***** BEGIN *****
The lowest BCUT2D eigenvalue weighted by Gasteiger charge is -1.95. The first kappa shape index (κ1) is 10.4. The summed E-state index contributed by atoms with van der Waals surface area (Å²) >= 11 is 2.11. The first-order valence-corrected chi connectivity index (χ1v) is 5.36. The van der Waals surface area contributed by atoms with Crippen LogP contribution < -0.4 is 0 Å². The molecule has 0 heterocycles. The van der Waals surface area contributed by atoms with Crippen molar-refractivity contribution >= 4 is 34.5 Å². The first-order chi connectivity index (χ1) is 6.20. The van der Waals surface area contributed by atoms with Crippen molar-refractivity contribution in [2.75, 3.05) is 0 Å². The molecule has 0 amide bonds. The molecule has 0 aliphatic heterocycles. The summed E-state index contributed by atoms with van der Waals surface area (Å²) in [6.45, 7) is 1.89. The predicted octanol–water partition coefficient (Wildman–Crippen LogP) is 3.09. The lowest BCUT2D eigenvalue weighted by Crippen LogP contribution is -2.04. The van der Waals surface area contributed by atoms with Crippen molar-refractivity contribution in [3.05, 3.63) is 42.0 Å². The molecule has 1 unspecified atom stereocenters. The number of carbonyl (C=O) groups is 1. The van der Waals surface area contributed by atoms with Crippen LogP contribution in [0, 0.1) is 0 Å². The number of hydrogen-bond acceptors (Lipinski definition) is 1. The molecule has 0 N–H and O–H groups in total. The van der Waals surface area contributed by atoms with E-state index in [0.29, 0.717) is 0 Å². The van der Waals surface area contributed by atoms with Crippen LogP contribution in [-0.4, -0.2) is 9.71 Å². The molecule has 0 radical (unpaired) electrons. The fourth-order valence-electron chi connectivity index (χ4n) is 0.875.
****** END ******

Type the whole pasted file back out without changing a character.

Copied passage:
The lowest BCUT2D eigenvalue weighted by Gasteiger charge is -1.95. The first kappa shape index (κ1) is 10.4. The summed E-state index contributed by atoms with van der Waals surface area (Å²) >= 11 is 2.11. The first-order valence-corrected chi connectivity index (χ1v) is 5.36. The van der Waals surface area contributed by atoms with Crippen LogP contribution < -0.4 is 0 Å². The molecule has 0 heterocycles. The van der Waals surface area contributed by atoms with Crippen molar-refractivity contribution >= 4 is 34.5 Å². The first-order chi connectivity index (χ1) is 6.20. The van der Waals surface area contributed by atoms with Crippen molar-refractivity contribution in [2.75, 3.05) is 0 Å². The molecule has 0 amide bonds. The molecule has 0 aliphatic heterocycles. The summed E-state index contributed by atoms with van der Waals surface area (Å²) in [6.45, 7) is 1.89. The predicted octanol–water partition coefficient (Wildman–Crippen LogP) is 3.09. The lowest BCUT2D eigenvalue weighted by Crippen LogP contribution is -2.04. The van der Waals surface area contributed by atoms with Crippen molar-refractivity contribution in [3.05, 3.63) is 42.0 Å². The molecule has 1 unspecified atom stereocenters. The number of carbonyl (C=O) groups is 1. The van der Waals surface area contributed by atoms with Crippen LogP contribution in [0, 0.1) is 0 Å². The number of hydrogen-bond acceptors (Lipinski definition) is 1. The molecule has 0 N–H and O–H groups in total. The van der Waals surface area contributed by atoms with E-state index in [0.29, 0.717) is 0 Å². The van der Waals surface area contributed by atoms with Crippen LogP contribution in [-0.4, -0.2) is 9.71 Å². The molecule has 0 radical (unpaired) electrons. The fourth-order valence-electron chi connectivity index (χ4n) is 0.875.